I have degrees in Industrial Engineering and I never saw math, science or technology as “boy things.” My father is a mechanical engineer so engineering just seemed to be a very normal career to me.
When I graduated high school in 1975, my grandfather asked my father if I was going to college. My father replied that I was thinking about pursuing engineering. My grandfather’s reply was in the form of a question, “Will they teach that to a girl?”. My father responded that there is no heavy lifting so it should be fine. That was his attempt at a little joke. My parents fully supported my pursuit of engineering. My grandfather was born in 1899 and I suspected it was just his generation who thought that way. Apparently not. To his credit, my grandfather and I would talk about my job. So while he may have thought it odd, he wasn’t truly opposed to it.
When I was an engineer in a steel mill, some men would admonish me for “taking a job away from a man” (Never mind that engineers were in such demand at the time that virtually no engineer was unemployed.) That was almost 35 years ago but it looks like we’re still not encouraging girls to pursue science.
We need to stop sending the message that any of the STEM (Science, Technology, Engineering and Mathematics) disciplines are “for boys.” If you know a young girl that has an interest in science, please encourage her and don’t let her think that it’s a “boy thing.” While it is important that she knows about Albert Einstein, Ben Franklin and Thomas Edison, share with her the accomplishments of some of the women that pursued their love of science and achieved great things as a result:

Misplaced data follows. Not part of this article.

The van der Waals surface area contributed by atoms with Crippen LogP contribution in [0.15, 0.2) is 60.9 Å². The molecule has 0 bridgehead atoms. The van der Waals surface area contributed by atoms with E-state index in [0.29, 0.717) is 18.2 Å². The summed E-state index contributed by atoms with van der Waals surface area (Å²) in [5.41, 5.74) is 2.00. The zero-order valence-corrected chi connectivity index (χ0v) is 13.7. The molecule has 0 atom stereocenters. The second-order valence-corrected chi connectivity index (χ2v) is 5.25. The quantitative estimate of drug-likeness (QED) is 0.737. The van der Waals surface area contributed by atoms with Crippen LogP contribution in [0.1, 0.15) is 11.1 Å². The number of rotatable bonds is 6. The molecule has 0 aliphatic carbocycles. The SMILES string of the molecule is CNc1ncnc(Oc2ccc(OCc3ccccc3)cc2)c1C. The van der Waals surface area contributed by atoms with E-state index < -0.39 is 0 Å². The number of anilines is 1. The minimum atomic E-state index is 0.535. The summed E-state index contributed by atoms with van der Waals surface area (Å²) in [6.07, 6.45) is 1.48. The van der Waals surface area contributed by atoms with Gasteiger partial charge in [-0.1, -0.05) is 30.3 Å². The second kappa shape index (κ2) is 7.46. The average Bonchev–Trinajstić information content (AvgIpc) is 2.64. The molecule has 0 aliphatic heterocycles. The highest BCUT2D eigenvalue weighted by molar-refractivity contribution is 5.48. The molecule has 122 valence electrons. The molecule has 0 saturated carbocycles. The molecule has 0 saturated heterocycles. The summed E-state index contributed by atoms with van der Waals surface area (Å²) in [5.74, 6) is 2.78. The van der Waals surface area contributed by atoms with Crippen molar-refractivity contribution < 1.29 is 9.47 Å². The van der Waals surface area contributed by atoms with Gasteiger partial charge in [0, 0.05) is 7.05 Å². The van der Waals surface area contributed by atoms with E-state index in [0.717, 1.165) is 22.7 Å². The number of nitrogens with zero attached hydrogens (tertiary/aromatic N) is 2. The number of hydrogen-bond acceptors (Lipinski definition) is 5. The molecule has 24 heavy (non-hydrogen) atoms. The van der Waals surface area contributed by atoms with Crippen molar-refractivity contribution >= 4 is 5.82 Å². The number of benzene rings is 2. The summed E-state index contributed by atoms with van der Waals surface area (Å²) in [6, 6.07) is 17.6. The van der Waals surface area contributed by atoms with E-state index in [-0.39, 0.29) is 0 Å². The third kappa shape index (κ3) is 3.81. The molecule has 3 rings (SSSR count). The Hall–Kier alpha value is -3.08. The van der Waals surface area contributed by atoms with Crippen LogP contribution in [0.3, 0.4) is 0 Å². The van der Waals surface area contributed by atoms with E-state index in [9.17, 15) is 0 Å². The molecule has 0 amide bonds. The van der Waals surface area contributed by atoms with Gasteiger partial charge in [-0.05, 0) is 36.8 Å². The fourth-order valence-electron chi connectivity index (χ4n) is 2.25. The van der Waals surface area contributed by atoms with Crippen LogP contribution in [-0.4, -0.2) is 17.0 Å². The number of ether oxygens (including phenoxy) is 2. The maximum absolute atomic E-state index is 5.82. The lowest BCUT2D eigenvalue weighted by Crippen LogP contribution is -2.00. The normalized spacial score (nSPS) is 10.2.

- Maria Mitchell was America’s first woman astronomer. In 1847, she discovered a comet now known as “Miss Mitchell’s Comet”. She later became the first woman member of the American Academy of Arts and Sciences and the Association for the Advancement of Science.
- Marie Curie discovered two elements. She was the first women to win a Nobel Prize in 1903 and was the first person to win a second Nobel in 1911.
- Computer scientist Admiral Grace Murray Hopper was a pretty remarkable lady. She is best known for inventing the first compiler as well as being one of the inventors of COBOL.
- Soviet cosmonaut Valentina Tereshkova became the first woman to fly into space when she launched on the Vostok 6 mission on June 16, 1963.
Encourage her to pursue science in high school and college and to not be intimidated by “what people think.” With any career, it is important to pursue something that you are passionate about. For girls, sometimes that’s science and that’s a very good thing.
Thanks, Microsoft, for the thought provoking video. I hope some of these girls are in your recruiting class of 2027.